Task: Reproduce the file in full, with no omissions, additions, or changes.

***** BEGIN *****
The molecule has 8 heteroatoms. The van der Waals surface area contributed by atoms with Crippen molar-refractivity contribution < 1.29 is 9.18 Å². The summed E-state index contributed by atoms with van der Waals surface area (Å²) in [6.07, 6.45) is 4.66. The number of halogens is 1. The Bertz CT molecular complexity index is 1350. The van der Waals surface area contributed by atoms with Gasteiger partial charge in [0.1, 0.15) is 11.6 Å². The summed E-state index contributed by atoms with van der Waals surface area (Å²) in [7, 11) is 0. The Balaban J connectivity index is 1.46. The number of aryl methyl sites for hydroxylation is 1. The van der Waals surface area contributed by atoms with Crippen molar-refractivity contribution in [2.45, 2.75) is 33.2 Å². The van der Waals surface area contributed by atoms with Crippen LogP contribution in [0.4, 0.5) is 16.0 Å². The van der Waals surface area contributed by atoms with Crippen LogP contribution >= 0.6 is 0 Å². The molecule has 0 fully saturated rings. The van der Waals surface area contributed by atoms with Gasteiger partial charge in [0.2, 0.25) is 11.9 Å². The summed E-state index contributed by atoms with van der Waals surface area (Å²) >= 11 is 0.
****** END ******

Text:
The molecule has 8 heteroatoms. The van der Waals surface area contributed by atoms with Crippen molar-refractivity contribution < 1.29 is 9.18 Å². The summed E-state index contributed by atoms with van der Waals surface area (Å²) in [6.07, 6.45) is 4.66. The number of halogens is 1. The Bertz CT molecular complexity index is 1350. The van der Waals surface area contributed by atoms with Gasteiger partial charge in [0.1, 0.15) is 11.6 Å². The summed E-state index contributed by atoms with van der Waals surface area (Å²) in [7, 11) is 0. The Balaban J connectivity index is 1.46. The number of aryl methyl sites for hydroxylation is 1. The van der Waals surface area contributed by atoms with Crippen molar-refractivity contribution in [2.45, 2.75) is 33.2 Å². The van der Waals surface area contributed by atoms with Crippen LogP contribution in [0.4, 0.5) is 16.0 Å². The van der Waals surface area contributed by atoms with Crippen LogP contribution >= 0.6 is 0 Å². The molecule has 0 fully saturated rings. The van der Waals surface area contributed by atoms with Gasteiger partial charge in [0.2, 0.25) is 11.9 Å². The summed E-state index contributed by atoms with van der Waals surface area (Å²) >= 11 is 0.